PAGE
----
Aug. 7, 2012 at 8:25 AM ET
Shares in Standard Chartered Plc tumbled Tuesday after a New York bank regulator threatened to yank its state banking license for allegedly hiding $250 billion in transactions tied to Iran.
The New York State Department of Financial Services slammed the British-based bank as a "rogue institution" that "schemed" with the Iranian government, which is subject to U.S. sanctions over its nuclear program, saying it hid 60,000 secret transactions to generate hundreds of millions of dollars in fees over nearly 10 years.
Shares in the Asia-focused bank were down 17 percent.
The bank, which has been in talks with U.S. authorities since early 2010 over the matter, had exposed the U.S. banking system to terrorists, drug traffickers and corrupt states, the state regulator said.
The New York regulator described how officials at Standard Chartered, one of the banks least tarnished during the financial crisis thanks to its focus on emerging markets and a conservative approach to capital and liquidity, had debated whether to continue Iranian dealings.
In October 2006, the top official for business in the Americas, whom the regulator did not name, warned in a "panicked message" that the Iranian dealings could cause "catastrophic reputational damage" and "serious criminal liability."
A group executive director replied, with profanity, that Americans could not stop the rest of the world from dealing with Iran.
The reply showed "obvious contempt for U.S. banking regulations," the regulator said.
Standard Chartered said the bank "does not believe the order issued by the (New York regulator) presents a full and accurate picture of the facts."
The loss of a New York banking license would be a devastating blow for a foreign bank, effectively cutting off direct access to the U.S. bank market. Standard Chartered processes $190 billion daily for global clients, the New York bank regulator said.
Standard Chartered is the third British bank to be ensnared in U.S. law enforcement probes this summer. Barclays Plc agreed to pay $453 million to settle U.S. and UK probes that it rigged a global lending benchmark in June.
A month later, a U.S. Senate panel issued a scathing report that criticized HSBC Holding Plc's efforts to police suspect transactions, including Mexican drug traffickers.
Standard Chartered said it shared with U.S. agencies an analysis that demonstrated it "acted to comply, and overwhelmingly did comply" with U.S. regulations.
Standard Chartered put the total value of Iran-related transactions that did not follow regulations at less than $14 million, based on its review of the issue, in stark contrast to the $250 billion estimate offered by the state bank regulator..
The United States imposed economic sanctions on Iran in 1979, but until November 2008 U.S. banks could process some transactions for Iranian banks or individuals provided they were initiated offshore by non-Iranian foreign banks and are on the way to other non-Iranian foreign banks, known as "U-turns."
Standard Chartered said the New York interpretation of the U-turn exemption "is incorrect as a matter of law". It said 99.9 percent of its transactions relating to Iran had complied with a U.S. framework.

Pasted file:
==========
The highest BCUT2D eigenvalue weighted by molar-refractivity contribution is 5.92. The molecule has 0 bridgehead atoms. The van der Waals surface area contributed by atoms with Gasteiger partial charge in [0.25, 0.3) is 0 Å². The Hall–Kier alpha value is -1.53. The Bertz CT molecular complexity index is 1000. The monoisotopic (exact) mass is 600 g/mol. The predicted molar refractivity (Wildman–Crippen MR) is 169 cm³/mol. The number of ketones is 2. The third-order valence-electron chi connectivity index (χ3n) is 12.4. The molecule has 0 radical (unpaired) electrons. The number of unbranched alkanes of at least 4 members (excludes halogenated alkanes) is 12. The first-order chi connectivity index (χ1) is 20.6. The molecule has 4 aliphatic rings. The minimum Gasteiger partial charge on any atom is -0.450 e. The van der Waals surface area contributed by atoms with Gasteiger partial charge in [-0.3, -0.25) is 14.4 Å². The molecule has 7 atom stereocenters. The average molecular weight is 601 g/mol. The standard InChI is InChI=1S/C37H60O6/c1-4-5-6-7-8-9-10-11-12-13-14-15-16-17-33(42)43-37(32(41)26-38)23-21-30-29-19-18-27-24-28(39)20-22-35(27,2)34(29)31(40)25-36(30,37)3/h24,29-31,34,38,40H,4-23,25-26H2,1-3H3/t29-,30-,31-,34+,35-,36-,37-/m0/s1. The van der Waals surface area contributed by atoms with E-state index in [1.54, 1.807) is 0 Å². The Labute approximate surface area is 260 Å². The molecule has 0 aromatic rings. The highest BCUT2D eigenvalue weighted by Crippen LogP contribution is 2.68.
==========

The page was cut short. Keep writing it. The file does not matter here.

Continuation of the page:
The figure alleged by the New York regulator would cover the equivalent of 71 percent of the $350 billion total Iranian oil export revenues for the seven years of 2001-2007, according to OPEC data.
Standard Chartered said it was “surprised to receive the order” from the regulator and intends to contest it. The bank has to appear before the regulator Aug. 15.
"Some people were walking around under the illusion that Standard Chartered was the world's first riskless bank, and it's not. We've discovered that Standard Chartered is a mortal bank - as they all are," said Gareth Hunt, financials analyst at Canaccord Genuity, who rates the stock a "sell".
Mike Trippitt, analyst at Oriel, cut his rating to "reduce" from "buy."
"The tone and language of the report is quite shocking, but it was equally a very firm rebuttal from Standard Chartered, to say it was acting lawfully and measuring what they think was outside the rules,” he said. “You can paint a range of scenarios, from storm in a teacup to catastrophe, but it's hard to work out right now.”
Standard Chartered is the sixth foreign bank since 2008 to be implicated in dealings with sanctioned countries such as Iran in investigations led by federal and New York law enforcement officials.
Four banks - Barclays, Lloyds, Credit Suisse and ING - have agreed to fines and settlements totaling $1.8 billion. HSBC currently is under investigation by U.S. law enforcement, according to bank regulatory filings.
The New York regulator, headed by former prosecutor Benjamin Lawsky, ordered Standard Chartered to explain why the bank should not lose its state license and the ability to process dollar transactions. Lawsky also ordered the bank to bring in an outside consultant to monitor its transactions.
"Standard Chartered Bank operated as a rogue institution," Lawsky said in the order.
Lawsky's investigation is unusual because probes into banks' transactions tied to Iran have been primarily led by federal officials including the district attorney's office in Manhattan and the U.S. Justice Department.
Reuters contributed to this report.
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